Douglas Nods to Painter Stuart Davis with New Collaboration


Dave Douglas (left) with The Westerlies and drummer Anwar Marshall

(Photo: Courtesy of Greenleaf Music)

Trumpeter Dave Douglas’ new album, Little Giant Still Life (Greenleaf Music), is the work of an inquisitive, ambitious artist who draws inspiration from numerous sources.

For this program of 12 original compositions, Douglas drew inspiration from the works of visual artist Stuart Davis (1892–1964); he also drew inspiration from his collaborators in the studio—The Westerlies and drummer Anwar Marshall—and he drew inspiration from feelings he experienced during the 2016 U.S. Presidential campaign. The album will be released Oct. 20.

Elaborating on the influence of the painter, Douglas said, “I like the explosive nature of Davis’ work—bright colors, big shapes, images bouncing off each other. Also, the fact that jazz inspired so much of his own work was meaningful for me. The song ‘Swing Landscape’ is a good example of Davis refracting what he is hearing in the music for visual use. It’s only natural for musicians to see the work and refract right back.”

While Davis’ mark is heavily felt throughout the album, Douglas’ relationship with his collaborators also played a big role in shaping the music. Douglas met The Westerlies (trumpeter Riley Mulherkar, trumpeter Zubin Hensler, trombonist Willem de Koch and trombonist Andy Clausen) at a Chamber Music America event a few years ago.

The five of them first played together when The Westerlies opened for Douglas’ quintet at Seattle’s Earshot Jazz Festival. The band sat in on the tune “Barbara Allen” and realized that a more serious collaboration was bound to happen.

“Dave started writing tune after tune for us and him to play together, and when we finally got together again, everything came together pretty quickly,” Mulherkar said.

With the addition of Marshall, the ensemble was complete. “The Westerlies are dream players for a composer,” Davis said. “They really get inside the music and internalize it. They are also great ensemble improvisers—that is, their tendency is to solo all together, rather than one by one. I love that about them.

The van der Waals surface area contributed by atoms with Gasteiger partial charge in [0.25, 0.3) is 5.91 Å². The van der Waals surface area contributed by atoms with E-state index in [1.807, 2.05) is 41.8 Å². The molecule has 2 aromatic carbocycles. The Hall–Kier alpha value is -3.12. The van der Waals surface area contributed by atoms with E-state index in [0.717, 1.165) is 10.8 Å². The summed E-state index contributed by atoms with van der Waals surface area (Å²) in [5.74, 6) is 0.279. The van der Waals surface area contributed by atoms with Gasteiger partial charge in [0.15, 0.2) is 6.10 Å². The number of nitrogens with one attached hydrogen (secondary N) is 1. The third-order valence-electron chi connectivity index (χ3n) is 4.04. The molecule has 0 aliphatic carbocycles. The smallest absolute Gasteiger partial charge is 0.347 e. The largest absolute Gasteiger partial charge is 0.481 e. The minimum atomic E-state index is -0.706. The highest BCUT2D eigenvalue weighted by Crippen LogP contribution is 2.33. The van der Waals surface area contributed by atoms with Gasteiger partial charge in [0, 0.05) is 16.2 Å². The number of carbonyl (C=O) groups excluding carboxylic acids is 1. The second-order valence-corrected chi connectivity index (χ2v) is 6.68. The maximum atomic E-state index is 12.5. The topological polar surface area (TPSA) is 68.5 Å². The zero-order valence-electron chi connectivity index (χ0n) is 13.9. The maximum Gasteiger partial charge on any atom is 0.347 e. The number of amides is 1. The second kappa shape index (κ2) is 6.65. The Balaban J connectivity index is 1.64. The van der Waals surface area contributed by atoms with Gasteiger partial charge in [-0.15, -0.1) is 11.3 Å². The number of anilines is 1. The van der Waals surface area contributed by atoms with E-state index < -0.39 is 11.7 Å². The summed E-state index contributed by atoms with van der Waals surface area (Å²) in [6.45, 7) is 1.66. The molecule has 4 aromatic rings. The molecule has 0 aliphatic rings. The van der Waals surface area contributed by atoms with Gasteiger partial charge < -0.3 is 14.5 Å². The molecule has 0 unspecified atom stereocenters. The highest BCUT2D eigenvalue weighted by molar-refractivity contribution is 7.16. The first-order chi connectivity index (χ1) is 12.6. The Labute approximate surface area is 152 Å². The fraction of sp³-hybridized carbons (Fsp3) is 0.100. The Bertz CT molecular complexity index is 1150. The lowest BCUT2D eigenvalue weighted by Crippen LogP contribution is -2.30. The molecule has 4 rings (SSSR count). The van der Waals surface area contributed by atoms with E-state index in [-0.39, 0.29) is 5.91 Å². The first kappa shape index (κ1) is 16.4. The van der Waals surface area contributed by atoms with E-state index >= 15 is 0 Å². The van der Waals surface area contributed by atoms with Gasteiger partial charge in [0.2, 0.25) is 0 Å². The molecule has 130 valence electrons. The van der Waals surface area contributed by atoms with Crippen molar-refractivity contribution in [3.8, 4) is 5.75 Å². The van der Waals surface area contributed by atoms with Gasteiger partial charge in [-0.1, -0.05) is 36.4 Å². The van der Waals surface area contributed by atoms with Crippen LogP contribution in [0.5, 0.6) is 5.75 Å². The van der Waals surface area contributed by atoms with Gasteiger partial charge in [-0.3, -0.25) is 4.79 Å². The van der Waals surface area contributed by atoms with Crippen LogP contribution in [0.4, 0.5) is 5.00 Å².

“Anwar has a deep groove and real feel for the big landscape of the music; he understands peaks and valleys, and plays with superb empathy. It has made him the perfect player for this project.”

The Westerlies are known for their work with rock band Fleet Foxes, their repertoire of original compositions, and their renditions of the music of Wayne Horvitz. Anwar Marshall, meanwhile, has performed with the Fresh Cut Orchestra and Kurt Rosenwinkel.

All the members of The Westerlies grew up enthralled by Douglas’ work. Mulherkar, speaking for the band, said, “Working with Dave Douglas is a dream come true. Dave has been an influence on each of us individually and as an ensemble. I remember listening to his records growing up, transcribing his solos, and seeing him whenever he’d come through Seattle.”

Douglas thought deeply about the players involved in this group and their potential interactions. He also brought his extensive experience of writing for brass to bear on the project, as heard on his albums Sanctuary (1997), Spirit Moves (2009) and A Single Sky (2009).

The majority of the new music was based on simple lead sheets, which were then extrapolated upon as an ensemble.

“I wrote most of this music during the 2016 presidential campaign,” Douglas explained. “A lot of my thoughts and themes focused around ideas of patriotism and civic duty, and in a sense that was an additional kinship with Stuart Davis, who was an engaged citizen-artist.”

While Douglas has written extensively for horns in the past (notably in his Brass Ecstasy group, which resembles this group in instrumentation), his goals with the new album are distinct, and its sound is particularly suited to the current cultural climate and to his young collaborators.

Douglas is enjoying a prolific year. On June 16, he released The New National Anthem (Greenleaf Music), the second album from Riverside. The band, which is co-led by Douglas and saxophonist Chet Doxas, also includes bassist Steve Swallow and drummer Jim Doxas. The New National Anthem celebrates the impact of pianist Carla Bley, and it includes interpretations of three of her compositions.

Douglas, The Westerlies and Marshall will perform material from Little Giant Still Life at Berklee College of Music in Boston (Oct. 14), BRIC JazzFest in Brooklyn (Oct. 20) and the Jack London Revue in Portland, Oregon (Oct. 28). To see Douglas’ tour itinerary, visit his website.

To see examples of Davis’ work in the collection of the Art Institute of Chicago, visit the museum’s website. DB

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